Thirty-one years and many iterations later, the Asian Outreach Unit is one of a handful of specialized units in legal services in the United States that caters to a particular population that, because of language and cultural barriers, has difficulty accessing mainstream legal services. Through experience, the Asian Outreach Unit has also broadened its mission from providing legal services to undertaking community development. It recognizes that if legal services are to make lasting social change, it is not adequate to only protect a family's home or end abuse on a case-by-case basis. The unit's philosophy is to strengthen the community it serves and constantly infuse the work with new energy and vision. Therefore, the Asian Outreach Unit also has evolved to provide legal assistance and legal support to Asian Pacific-American community groups on community development and community empowerment issues. It utilizes this special perch to train Dow Fund interns and other aspiring Asian Pacific-American community lawyers, thereby expanding the pool of public interest lawyers.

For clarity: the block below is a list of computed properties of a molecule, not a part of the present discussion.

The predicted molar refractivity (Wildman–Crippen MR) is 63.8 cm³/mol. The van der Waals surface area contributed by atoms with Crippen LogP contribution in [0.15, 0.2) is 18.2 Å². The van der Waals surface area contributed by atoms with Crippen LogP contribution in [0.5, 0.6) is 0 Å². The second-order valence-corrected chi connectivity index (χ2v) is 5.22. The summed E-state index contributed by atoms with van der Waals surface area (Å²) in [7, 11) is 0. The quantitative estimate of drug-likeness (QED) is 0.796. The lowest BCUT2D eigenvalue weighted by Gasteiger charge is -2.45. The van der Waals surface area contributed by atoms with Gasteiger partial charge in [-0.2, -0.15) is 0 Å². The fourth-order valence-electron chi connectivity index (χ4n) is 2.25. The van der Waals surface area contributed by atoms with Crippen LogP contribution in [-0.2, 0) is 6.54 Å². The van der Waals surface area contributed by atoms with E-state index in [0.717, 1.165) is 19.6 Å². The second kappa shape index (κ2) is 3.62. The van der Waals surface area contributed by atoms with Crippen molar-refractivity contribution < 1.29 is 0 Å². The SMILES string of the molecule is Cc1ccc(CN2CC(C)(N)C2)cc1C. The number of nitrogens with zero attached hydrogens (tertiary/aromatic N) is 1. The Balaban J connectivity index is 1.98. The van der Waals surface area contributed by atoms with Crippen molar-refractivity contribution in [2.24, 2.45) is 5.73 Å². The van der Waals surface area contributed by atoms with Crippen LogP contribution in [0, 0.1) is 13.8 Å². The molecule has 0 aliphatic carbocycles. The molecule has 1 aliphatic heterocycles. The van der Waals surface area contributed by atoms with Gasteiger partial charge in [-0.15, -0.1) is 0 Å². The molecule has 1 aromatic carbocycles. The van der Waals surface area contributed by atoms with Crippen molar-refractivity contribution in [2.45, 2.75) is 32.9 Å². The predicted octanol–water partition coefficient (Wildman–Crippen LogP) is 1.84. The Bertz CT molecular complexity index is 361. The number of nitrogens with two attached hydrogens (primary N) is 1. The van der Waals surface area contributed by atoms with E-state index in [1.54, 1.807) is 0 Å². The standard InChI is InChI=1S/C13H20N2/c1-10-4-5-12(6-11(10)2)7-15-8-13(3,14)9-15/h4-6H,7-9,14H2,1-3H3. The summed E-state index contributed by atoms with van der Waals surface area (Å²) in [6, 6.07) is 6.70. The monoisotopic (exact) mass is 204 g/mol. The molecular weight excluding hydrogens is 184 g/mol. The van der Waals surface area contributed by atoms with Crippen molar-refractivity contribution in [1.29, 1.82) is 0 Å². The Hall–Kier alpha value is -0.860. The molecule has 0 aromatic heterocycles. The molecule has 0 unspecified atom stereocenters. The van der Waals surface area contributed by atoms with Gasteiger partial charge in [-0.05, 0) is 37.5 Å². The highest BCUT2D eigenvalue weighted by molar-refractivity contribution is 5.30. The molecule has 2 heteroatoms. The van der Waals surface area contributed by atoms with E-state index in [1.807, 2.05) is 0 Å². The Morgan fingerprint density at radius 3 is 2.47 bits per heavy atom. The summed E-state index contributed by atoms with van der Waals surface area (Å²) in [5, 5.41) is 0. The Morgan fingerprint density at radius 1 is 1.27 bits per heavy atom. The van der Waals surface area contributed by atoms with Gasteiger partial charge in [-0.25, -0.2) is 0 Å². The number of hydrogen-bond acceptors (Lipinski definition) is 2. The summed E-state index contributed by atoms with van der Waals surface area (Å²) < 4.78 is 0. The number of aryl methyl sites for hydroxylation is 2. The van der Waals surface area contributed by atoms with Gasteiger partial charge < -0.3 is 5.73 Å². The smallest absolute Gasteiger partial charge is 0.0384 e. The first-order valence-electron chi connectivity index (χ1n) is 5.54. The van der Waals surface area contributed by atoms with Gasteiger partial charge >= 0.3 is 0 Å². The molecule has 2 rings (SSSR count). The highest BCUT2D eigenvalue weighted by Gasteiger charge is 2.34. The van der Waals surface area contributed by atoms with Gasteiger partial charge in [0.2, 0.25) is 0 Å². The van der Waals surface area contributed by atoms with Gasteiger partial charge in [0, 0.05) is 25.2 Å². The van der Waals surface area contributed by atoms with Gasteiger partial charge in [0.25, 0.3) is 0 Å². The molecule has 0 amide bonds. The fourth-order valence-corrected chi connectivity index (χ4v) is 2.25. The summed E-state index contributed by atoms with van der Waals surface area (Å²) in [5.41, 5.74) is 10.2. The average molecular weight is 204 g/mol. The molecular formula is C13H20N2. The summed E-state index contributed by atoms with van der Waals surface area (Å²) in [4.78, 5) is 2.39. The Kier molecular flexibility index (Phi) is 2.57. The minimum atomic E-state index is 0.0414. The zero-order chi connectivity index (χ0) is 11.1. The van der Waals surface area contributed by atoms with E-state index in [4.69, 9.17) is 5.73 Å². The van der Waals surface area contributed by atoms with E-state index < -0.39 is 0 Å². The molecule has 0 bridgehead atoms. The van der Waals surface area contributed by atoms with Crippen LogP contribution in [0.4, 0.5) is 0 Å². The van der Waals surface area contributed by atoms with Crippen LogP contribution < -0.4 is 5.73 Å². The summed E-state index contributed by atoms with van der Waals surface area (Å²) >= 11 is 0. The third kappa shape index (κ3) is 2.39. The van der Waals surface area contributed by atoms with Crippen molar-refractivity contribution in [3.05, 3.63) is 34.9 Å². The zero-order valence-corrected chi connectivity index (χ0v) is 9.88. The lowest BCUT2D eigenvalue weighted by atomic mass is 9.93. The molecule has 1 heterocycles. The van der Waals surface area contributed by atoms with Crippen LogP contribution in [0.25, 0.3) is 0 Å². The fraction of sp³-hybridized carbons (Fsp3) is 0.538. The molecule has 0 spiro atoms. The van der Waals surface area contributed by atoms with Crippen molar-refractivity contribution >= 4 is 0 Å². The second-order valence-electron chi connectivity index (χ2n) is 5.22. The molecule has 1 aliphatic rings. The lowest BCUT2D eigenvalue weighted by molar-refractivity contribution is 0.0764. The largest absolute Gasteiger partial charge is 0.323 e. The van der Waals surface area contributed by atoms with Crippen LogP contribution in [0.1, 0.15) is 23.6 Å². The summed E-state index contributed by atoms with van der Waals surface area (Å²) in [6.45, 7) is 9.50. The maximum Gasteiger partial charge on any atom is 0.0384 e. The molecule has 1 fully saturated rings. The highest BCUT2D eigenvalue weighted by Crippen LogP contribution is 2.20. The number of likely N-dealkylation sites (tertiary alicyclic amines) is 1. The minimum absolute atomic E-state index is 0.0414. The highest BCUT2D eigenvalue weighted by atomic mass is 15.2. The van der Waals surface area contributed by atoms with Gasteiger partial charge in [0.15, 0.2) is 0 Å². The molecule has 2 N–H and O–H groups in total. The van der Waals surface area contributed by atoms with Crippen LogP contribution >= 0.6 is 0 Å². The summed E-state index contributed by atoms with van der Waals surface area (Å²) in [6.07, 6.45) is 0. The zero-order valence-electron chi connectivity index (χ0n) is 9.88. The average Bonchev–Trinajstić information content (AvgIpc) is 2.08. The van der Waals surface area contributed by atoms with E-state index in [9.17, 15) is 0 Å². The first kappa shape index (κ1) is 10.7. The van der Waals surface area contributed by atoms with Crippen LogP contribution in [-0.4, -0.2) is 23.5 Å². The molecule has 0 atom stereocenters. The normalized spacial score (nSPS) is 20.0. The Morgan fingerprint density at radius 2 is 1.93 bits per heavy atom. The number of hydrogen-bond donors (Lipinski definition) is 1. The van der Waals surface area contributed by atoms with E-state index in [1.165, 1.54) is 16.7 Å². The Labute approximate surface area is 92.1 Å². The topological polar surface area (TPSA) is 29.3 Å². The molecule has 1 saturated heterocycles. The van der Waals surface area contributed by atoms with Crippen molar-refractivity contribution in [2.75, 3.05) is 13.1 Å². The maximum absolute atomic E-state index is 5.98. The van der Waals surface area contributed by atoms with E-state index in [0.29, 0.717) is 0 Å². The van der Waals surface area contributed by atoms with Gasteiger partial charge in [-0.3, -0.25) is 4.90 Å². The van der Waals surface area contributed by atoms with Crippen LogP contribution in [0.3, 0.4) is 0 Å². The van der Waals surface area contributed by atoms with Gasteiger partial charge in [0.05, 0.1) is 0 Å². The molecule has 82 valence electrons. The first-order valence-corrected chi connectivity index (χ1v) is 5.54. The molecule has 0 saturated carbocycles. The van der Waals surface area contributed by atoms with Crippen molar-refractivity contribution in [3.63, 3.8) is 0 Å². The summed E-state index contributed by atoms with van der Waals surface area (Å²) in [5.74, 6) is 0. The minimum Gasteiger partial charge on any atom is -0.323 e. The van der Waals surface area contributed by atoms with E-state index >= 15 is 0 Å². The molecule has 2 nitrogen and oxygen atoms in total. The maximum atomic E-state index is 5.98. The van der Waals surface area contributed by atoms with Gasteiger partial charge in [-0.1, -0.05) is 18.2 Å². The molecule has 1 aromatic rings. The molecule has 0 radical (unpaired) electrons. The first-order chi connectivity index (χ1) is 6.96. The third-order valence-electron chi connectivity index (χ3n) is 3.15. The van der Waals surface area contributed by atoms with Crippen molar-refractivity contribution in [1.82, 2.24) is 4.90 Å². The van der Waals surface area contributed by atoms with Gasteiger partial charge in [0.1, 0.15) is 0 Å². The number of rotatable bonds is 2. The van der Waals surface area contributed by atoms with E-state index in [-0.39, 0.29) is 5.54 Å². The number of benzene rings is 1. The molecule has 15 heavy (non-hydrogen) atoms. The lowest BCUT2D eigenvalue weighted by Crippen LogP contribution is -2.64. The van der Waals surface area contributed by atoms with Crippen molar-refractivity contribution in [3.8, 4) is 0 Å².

For all of its success, the Asian Outreach Unit can hardly fulfill its stated mission alone. It is through close collaboration with the Dow Fund that the Asian Outreach Unit maintains the flexibility needed to serve an increasingly diverse Asian-American population with ever changing needs. With the Dow Fund's vision and mission to serve a community's legal needs and GBLS' institutional support of its projects and programs, the Dow Fund and GBLS have developed a model that could be replicated elsewhere to serve the newcomers in our community. The five-year-old Cambodian Outreach Project stands as proof of the potential to replicate the infrastructure for other Asian Outreach Units in other legal services program.
The Dow Fund and the Asian Outreach Unit have served as the rallying ground for many public interest minded Asian-American lawyers. Whether serving on the board of the Dow Fund or coming together as an ad hoc think tank, committed Asian-American attorneys have pooled their collective strengths to ensure that access to justice will never again be denied to Asian-Americans or other immigrant groups. The relationship between the Dow Fund and Greater Boston Legal Services is an example of how we can collectively improve access to our legal system for those who would be denied equal justice due to barriers of poverty, race, language, culture or immigration status.